THE PERIODIC TABLE - Atoms, Elements, and the Building Blocks of Matter - Content Review for the AP Chemistry Exam - Cracking the AP Chemistry Exam

Cracking the AP Chemistry Exam

Part IV

Content Review for the AP Chemistry Exam

Chapter 3

Big Idea #1: Atoms, Elements, and the Building Blocks of Matter

The chemical elements are fundamental building materials of matter, and all matter can be understood in terms of arrangements of atoms. These atoms retain their identity in chemical reactions.


The most important tool you will use on this test is the Periodic Table of the Elements.

The Periodic Table gives you very basic but very important information about each element.

Bad Joke Alert

To prepare for the
AP Chemistry Exam,
familiarize yourself with
the periodic table
of elements by looking
at it periodically.

1. This is the symbol for the element; carbon, in this case. On the test, the symbol for an element is used interchangeably with the name of the element.

2. This is the atomic number of the element. The atomic number is the same as the number of protons in the nucleus of an element; it is also the same as the number of electrons surrounding the nucleus of an element when it is neutrally charged.

3. This is the molar mass of the element. It’s also called the atomic weight.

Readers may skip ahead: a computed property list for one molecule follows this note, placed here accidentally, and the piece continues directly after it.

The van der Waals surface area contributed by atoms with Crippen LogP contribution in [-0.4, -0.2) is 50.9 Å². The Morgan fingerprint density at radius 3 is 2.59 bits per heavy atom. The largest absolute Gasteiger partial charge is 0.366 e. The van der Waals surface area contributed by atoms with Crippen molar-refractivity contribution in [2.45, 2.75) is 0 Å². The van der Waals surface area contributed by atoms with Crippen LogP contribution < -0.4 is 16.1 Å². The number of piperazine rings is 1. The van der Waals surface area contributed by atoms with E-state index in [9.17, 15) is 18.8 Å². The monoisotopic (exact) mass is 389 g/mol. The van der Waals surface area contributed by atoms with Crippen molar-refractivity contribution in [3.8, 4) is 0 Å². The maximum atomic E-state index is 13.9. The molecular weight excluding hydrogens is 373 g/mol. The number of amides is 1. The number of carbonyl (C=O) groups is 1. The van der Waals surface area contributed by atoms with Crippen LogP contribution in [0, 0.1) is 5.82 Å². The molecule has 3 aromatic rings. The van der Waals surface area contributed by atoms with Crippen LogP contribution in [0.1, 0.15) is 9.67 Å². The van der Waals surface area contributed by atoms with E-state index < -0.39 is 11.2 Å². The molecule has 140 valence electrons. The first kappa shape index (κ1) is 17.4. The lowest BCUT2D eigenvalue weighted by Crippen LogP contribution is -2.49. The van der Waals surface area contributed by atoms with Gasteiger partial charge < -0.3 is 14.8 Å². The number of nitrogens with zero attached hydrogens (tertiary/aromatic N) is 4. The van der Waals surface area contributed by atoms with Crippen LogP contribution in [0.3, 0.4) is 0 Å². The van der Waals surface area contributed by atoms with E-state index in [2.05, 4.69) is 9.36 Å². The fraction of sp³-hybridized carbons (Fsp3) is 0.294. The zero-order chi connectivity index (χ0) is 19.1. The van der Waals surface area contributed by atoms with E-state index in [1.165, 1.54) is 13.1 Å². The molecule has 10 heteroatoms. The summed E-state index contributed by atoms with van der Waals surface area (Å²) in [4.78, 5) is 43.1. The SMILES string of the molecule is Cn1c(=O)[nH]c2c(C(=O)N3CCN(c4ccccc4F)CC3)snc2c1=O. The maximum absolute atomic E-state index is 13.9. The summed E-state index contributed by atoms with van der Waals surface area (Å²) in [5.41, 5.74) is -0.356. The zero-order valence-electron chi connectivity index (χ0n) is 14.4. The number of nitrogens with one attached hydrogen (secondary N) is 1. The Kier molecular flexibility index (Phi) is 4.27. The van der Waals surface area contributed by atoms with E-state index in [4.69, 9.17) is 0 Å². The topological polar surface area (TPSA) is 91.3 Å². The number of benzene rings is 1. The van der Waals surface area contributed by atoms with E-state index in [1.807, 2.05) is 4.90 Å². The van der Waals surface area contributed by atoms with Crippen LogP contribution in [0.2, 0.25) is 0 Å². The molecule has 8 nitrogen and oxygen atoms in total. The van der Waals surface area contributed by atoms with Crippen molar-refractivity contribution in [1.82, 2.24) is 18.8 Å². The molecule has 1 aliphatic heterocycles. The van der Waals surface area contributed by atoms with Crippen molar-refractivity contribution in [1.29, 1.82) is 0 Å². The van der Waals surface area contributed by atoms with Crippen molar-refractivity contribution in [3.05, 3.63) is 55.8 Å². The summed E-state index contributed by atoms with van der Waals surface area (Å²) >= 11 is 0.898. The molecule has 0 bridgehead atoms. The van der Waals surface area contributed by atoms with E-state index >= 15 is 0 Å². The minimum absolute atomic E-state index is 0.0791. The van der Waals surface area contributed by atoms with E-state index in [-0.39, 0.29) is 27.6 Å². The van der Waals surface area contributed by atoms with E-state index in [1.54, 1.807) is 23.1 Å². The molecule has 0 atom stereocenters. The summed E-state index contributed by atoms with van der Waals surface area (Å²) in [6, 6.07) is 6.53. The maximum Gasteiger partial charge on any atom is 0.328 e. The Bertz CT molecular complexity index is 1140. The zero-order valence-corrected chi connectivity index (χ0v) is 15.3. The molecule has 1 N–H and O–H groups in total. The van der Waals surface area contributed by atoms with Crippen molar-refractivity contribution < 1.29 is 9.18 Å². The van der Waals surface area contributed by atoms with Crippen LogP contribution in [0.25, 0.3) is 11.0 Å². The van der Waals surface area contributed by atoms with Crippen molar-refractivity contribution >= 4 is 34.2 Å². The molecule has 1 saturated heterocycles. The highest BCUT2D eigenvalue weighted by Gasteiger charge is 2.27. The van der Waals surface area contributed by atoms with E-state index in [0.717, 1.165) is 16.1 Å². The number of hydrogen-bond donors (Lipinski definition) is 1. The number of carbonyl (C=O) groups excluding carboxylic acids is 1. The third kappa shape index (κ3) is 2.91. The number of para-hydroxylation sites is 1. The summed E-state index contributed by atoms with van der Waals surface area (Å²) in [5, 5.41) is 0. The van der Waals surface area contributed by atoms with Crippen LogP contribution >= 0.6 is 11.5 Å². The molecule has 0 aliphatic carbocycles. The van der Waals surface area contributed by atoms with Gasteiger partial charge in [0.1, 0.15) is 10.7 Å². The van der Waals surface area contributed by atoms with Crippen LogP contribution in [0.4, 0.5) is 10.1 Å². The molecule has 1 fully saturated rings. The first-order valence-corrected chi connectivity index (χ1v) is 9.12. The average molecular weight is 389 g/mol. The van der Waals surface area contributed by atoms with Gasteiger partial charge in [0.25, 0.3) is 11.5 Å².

The horizontal rows of the periodic table are called periods.

The vertical columns of the periodic table are called groups.

Groups can be numbered in two ways. The old system used Roman numerals to indicate groups. The new system simply numbers the groups from 1 to 18. While it is not important to know the specific group numbers, it is important to know the names of some groups.

· Group IA/1 – Alkali Metals

· Group IIA/2 – Alkaline Earth Metals

· Group B/3-12 – Transition Metals

· Group VIIA/17 – Halogens

· Group VIIIA/18 – Noble Gases

In addition, the two rows offset beneath the table are alternatively called the lanthanides and actinides, the rare earth elements, or the inner transition metals.

The identity of an atom is determined by the number of protons contained in its nucleus. The nucleus of an atom also contains neutrons. The mass number of an atom is the sum of its neutrons and protons. Atoms of an element with different numbers of neutrons are called isotopes; for instance, carbon-12, which contains 6 protons and 6 neutrons, and carbon-14, which contains 6 protons and 8 neutrons, are isotopes of carbon. The molar mass given on the periodic table is the average of the mass numbers of all known isotopes weighted by their percent abundance.

The mass of various isotopes of an element can be determined by a technique called mass spectrometry. A mass spectrum of selenium looks like the following:

As you can see, the most abundant isotope of selenium has a mass of 80, but there are four other naturally occurring isotopes of selenium. The average atomic mass is the weighted average of all five isotopes of selenium shown on this spectra.

The molar mass of an element will give you a pretty good idea of the most common isotope of that element. For instance, the molar mass of carbon is 12.01 and about 99 percent of the carbon in existence is carbon-12.